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While investigation of bird migration and navigation has long incorporated such techniques as direct observation, capture and marking, experimental investigation markedly increased in the mid-twentieth century. Many experiments have employed the orienting behavior of birds kept in captivity, called Zugunruhe, or migratory restlessness. This behavior includes rapid fluttering of the wings and hopping in the direction towards which related birds in the wild would be migrating.

Cornell University behavioral ecologist Stephen Emlen demonstrated that developing birds learn to recognize star patterns that, over time, become a reference system for migratory way-finding. During the 1960's he conducted experiments with caged indigo buntings, in which a star ceiling was manipulated to simulate spring or fall skies, inducing physiological states of migratory readiness in the buntings. The birds were placed in cages having inked blotting pads on their floors. Paper funnels that opened wider at the top enabled the birds' view of the starry ceiling. Responding to the "seasonal changes" in the sky, the buntings quivered and jumped in the direction of their intended migration, leaving inked marks on the side of the funnel. Quantitative records were made of the frequency of jumping in the migratory direction, "northward" in spring, "southward" in autumn. As Emlen turned off some star projections in the planetarium sky, the birds' orientation became poorer. Birds that were raised in conditions that prevented their seeing star patterns were unable to select the normal migration direction. Birds that were raised under a planetarium sky that rotated around the star Betelgeuse in the constellation Orion oriented to Betelgeuse as if it were in the north when they were later placed under a normally oriented night sky.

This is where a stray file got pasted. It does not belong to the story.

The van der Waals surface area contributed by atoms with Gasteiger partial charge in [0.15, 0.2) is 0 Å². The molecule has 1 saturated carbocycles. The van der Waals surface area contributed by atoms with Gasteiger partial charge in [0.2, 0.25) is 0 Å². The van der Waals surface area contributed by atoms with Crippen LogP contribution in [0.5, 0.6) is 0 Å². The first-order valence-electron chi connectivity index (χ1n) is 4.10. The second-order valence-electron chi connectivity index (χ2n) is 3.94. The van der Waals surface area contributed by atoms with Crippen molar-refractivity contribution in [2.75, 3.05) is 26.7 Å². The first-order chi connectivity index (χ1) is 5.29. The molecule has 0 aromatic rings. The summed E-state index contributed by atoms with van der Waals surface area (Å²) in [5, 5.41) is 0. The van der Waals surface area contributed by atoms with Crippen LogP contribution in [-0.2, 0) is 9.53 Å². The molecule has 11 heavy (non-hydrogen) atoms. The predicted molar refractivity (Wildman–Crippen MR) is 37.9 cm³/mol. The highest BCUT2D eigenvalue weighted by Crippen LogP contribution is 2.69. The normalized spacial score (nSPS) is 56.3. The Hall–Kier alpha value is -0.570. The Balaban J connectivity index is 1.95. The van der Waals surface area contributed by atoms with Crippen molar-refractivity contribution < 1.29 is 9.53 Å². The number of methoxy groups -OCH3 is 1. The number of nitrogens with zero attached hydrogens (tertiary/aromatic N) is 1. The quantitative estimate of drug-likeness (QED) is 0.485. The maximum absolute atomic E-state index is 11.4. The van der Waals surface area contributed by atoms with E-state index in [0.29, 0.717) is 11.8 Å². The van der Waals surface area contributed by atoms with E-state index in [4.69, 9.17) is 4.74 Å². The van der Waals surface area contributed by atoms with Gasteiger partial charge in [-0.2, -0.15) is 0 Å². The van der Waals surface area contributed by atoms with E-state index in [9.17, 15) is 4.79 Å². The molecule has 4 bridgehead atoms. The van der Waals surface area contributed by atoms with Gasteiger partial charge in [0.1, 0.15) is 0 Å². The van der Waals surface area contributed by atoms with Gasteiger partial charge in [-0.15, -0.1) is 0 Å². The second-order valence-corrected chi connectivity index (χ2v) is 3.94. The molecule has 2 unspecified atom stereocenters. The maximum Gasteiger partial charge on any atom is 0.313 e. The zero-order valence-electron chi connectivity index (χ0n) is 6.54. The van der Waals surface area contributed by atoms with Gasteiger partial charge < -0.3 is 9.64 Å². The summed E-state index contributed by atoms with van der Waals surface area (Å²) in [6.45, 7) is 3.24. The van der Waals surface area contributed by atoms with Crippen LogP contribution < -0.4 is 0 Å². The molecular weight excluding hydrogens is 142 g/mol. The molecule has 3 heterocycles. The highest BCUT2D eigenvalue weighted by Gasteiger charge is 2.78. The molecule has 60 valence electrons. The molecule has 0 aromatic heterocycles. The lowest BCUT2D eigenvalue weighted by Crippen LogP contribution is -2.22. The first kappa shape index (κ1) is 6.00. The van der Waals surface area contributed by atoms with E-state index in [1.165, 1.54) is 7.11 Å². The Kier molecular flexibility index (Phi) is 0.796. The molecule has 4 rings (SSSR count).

Related laboratory experiments revealed that European robins changed their orientation in response to shifts in an artificial magnetic field that mimicked the Earth's natural field, and European starlings altered their orientation when mirrors were used to shift the sun's image. Studies have also investigated orientation by wind direction and smell. A clear message emerging from studies of bird orientation and navigation is that birds do not rely on a single source of information for migration cues. Instead, they use overlapping cues from a variety of sources.